For the first time, BfR scientists at the German Centre for the Protection of Laboratory Animals (Bf3R) have demonstrated that a systematic analysis of the non-technical project summaries in "AnimalTestInfo" can precisely identify fields of research in need for the development of new alternative methods. These include areas of biomedical research with a consistently large number of planned projects using animals. "This work shows the additional scientific value that can be drawn from the non-technical summaries of authorised animal experiments," says BfR President Professor Dr. Dr. Andreas Hensel. "What we are aiming at in the future is an EU-wide solution for publishing non-technical summaries based on the AnimalTestInfo database. This will not only enhance the transparency of animal experiments, it will also promote the further development of alternative methods".
The results of the BfR study have been published as an open access article in the journal PLOS Biology.
The German Centre for the Protection of Laboratory Animals scientifically exemplary assessed the comprehensible summaries (so-called non-technical project summaries or NTSs) submitted to the "AnimalTestInfo" database covering over 5,000 planned projects involving a total of more than 4.8 million authorised animals. The objective was to obtain detailed knowledge of the purpose and benefits of animal tests in order to map out future options for more animal welfare in a precise and timely manner. The results of the pilot study have shown that "AnimalTestInfo" provides scientists, but also research funders and policymakers, with the opportunity to gather extensive and scientifically based information on animal tests.
The systematic analysis of the non-technical project summaries identified specific research fields in need for development of new alternative methods, with a consistently large number of planned projects involving animals, such as the investigation and treatment of human diseases like gastrointestinal cancer and hypertension.
The EU Directive on the protection of animals used for scientific purposes (Directive 2010/63/EU of the European Parliament and of the Council of 22 September 2010) stipulates that citizens of the respective member state have to be provided with transparent information on animal testing in the form of non-technical project summaries. Already in 2014, Germany established the web-based "AnimalTestInfo" database at the BfR to guarantee the general public an easy online access to the non-technical project summaries.
In their pilot study, BfR scientists at the German Centre for the Protection of Laboratory Animals assigned non-technical summaries with the corresponding ICD-10 codes according to the International Statistical Classification of Diseases and Related Health Problems (ICD) of the World Health Organisation. The results show that the purpose of roughly 80% of the planned projects addresses investigation of human diseases. These centre around widespread diseases such as cancer, cardiovascular diseases and diseases of the nervous system. By using the ICD-10 classification a better overview of the benefits of animal experiments is achieved, for example, animal tests in cancer research can be differentiated by the various organ systems. This information allows for the identification of specific research fields for new alternative methods in line with the 3R principle (replace, reduce, refine). Application of the 3R principle, i.e. to replace animal tests with alternative methods wherever possible, to reduce the number of animals to the absolute minimum and to refine experiments to increase the wellbeing of the laboratory animals, is of essential importance. Research areas with consistently large numbers of animal experiments, such as the areas of hypertension and degenerative diseases of the brain, can benefit mostly from 3R measures.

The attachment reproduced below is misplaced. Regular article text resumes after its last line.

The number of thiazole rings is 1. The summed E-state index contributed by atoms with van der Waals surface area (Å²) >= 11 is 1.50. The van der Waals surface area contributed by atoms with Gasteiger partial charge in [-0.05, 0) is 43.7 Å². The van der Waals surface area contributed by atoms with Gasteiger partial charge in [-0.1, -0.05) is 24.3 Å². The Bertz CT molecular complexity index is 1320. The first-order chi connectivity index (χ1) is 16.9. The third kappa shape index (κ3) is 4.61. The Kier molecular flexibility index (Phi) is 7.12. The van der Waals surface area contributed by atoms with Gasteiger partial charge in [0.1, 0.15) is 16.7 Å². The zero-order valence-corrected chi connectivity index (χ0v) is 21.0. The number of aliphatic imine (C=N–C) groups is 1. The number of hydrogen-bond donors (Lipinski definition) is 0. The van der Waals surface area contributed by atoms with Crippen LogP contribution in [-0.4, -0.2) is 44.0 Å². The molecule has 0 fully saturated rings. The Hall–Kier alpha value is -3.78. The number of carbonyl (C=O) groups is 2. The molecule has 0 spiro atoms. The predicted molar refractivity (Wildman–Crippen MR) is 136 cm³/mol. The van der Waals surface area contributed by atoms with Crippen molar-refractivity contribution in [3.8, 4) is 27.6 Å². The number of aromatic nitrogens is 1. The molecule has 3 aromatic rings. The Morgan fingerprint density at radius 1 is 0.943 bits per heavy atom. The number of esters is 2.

The study also shows that with the NTSs scientists in Europe, as well as the research funders and policymakers in general, have for the first time a mine of information on animal experiments that enables them to exploit fields of action for more directed animal protection in future. An EU-wide database would not only increase transparency with regard to animal experiments, it would also improve the development of alternative methods in the EU.
The BfR performs the tasks of the "German Centre for the Protection of Laboratory Animals (Bf3R)" and coordinates all activities throughout the country with the goals of restricting animal tests to the absolutely essential minimum and guaranteeing test animals the best possible protection. In addition to this, the work of the centre is intended to stimulate research activities all over the world and promote scientific dialogue.